ASIC design flow is a set of steps that takes a logical level design into a physically working chip. ASIC design flow is silicon aware design process that is widely used to produce the various semiconductor chips. The ASIC flow starts with specifications where the target design requirements, operating parameters, constraints and models of the design will be developed. This design is coded using hardware description languages (HDLs) (like Verilog, vhdl and system verilog). The HDL produces a register transfer level (RTL) of the design. This RTL is verified for its functionality by various verification techniques and down streamed for synthesis. The synthesis step converts the RTL to a gate-level netlist. It is the step where the design is mapped to the technology-based cells. On the gate- level netlist, the various design for testability (DFT) logic is inserted to enable the testing of the chips after its fabrication. The netlist obtained is partitioned into the blocks for the physical implementation. After the partitioning, the physical design flow is executed. The physical design is a set of steps that convert the netlist to a layout. The physical design of the block starts with floorplanning where the given area to the block is planned for the various steps in the physical design. The floorplanning steps follow the power planning, where the global distribution of VDD and VSS for each cell in the design is planned. The placement and routing steps places and route all the standard cells (instances) of the design. Finally, the layout is verified for physical violations and fixed. These steps of physical design become complex for industrial designs and thus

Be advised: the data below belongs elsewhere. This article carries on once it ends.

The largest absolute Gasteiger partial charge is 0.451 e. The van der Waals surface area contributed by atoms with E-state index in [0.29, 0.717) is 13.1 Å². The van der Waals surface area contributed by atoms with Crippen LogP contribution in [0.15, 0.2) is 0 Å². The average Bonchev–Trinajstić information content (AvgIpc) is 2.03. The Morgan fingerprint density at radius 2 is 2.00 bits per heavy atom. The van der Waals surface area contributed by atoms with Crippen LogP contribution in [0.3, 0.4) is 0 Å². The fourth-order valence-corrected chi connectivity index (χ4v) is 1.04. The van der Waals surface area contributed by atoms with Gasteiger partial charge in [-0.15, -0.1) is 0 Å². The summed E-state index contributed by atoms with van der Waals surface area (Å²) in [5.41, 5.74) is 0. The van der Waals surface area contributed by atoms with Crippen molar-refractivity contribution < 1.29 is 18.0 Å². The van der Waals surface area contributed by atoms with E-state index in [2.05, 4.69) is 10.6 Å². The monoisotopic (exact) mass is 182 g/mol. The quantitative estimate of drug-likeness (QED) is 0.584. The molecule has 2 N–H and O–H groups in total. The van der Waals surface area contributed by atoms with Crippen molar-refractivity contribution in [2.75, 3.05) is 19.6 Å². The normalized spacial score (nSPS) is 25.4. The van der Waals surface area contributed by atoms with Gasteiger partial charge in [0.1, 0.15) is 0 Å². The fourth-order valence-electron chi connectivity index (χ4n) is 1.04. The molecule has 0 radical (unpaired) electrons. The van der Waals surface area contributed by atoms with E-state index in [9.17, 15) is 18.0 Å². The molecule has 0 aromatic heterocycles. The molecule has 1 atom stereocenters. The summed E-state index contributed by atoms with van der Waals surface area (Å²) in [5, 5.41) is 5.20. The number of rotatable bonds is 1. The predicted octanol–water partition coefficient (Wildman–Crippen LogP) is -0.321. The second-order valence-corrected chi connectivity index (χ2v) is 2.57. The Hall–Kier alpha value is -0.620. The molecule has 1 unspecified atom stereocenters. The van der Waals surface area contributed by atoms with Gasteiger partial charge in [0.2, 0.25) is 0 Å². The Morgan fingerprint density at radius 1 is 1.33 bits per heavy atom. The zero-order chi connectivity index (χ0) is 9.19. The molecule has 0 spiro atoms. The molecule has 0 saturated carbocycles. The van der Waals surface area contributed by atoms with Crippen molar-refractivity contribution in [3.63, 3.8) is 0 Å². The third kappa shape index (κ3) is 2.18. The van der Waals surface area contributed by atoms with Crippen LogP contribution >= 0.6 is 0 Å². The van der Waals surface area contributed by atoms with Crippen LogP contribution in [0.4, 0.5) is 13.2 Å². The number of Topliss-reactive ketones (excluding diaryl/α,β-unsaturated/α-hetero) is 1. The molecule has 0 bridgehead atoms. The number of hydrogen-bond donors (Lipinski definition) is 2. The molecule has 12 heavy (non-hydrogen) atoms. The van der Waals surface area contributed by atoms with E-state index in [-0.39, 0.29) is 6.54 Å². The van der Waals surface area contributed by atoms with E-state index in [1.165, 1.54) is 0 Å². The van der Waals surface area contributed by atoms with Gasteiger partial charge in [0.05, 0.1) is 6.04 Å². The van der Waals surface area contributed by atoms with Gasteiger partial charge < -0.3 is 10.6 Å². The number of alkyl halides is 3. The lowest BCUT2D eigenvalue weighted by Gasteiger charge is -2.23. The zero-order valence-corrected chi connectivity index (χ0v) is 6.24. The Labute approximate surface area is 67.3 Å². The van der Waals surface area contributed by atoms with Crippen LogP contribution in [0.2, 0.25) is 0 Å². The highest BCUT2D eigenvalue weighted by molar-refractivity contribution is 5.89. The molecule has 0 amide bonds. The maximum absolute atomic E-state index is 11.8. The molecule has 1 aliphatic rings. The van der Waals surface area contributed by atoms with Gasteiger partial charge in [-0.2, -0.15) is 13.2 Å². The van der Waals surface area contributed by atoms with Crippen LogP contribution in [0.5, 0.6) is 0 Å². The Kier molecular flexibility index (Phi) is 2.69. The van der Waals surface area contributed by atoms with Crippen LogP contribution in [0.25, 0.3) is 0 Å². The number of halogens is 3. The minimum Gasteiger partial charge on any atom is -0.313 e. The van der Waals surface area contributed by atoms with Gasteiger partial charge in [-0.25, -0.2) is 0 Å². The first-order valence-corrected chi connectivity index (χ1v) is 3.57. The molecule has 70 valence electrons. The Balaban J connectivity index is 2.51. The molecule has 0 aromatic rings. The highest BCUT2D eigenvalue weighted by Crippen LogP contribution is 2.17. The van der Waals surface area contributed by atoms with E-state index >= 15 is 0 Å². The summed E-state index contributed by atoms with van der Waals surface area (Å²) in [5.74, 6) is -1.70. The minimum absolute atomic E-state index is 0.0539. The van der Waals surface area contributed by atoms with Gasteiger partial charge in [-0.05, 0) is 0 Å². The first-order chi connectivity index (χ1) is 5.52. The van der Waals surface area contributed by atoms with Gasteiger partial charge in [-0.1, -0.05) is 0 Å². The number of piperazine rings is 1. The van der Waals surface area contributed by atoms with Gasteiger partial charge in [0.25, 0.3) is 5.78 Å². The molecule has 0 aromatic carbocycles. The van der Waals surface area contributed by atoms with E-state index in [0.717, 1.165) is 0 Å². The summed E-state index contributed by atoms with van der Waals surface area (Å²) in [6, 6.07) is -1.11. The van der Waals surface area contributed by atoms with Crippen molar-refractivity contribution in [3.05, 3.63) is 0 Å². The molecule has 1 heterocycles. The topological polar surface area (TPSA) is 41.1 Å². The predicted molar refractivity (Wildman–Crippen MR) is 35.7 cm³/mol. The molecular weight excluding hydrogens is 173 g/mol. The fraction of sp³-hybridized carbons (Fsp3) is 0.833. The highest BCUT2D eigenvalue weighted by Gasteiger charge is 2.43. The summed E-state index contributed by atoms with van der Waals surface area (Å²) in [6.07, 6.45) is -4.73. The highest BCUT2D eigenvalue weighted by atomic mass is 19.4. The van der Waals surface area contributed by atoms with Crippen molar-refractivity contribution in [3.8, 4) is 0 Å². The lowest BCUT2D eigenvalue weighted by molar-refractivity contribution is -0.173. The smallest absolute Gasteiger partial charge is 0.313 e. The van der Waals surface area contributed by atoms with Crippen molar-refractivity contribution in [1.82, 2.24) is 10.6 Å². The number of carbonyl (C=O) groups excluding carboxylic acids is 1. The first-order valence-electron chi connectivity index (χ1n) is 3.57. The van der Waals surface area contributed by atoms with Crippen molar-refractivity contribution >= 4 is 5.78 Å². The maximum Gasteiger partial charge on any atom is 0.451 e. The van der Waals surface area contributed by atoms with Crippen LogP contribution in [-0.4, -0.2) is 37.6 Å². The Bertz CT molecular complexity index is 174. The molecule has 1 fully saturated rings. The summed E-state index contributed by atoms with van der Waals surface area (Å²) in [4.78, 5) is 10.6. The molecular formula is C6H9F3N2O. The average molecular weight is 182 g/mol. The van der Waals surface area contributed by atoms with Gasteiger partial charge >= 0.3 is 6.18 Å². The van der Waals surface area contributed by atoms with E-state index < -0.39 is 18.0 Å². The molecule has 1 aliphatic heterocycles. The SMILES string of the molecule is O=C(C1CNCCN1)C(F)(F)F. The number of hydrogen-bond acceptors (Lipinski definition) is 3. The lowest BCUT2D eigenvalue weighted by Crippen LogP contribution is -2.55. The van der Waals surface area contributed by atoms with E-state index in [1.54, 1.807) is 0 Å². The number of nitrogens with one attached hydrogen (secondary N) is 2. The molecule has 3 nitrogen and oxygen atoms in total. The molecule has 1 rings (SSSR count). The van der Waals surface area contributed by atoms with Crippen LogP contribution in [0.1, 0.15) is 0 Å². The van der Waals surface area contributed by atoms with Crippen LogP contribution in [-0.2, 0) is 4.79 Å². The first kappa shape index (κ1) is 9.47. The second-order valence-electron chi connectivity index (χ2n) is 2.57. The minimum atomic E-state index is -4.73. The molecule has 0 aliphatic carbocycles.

a proper and mature method is needed for a faster turnaround of the design.

    The next section discusses the physical design flow for the block implementation that is suitable for lower technology nodes (like 7nm, 5nm and 4nm). Section III describes the various optimization strategies at each stage of the flow that reduces the computational cost and delivers a quality PPA metric holding design. Section IV outlines various results by using the techniques described at each stage of the physical design flow. Section V concludes the work with its effectiveness and implications of using these methods at lower technology nodes.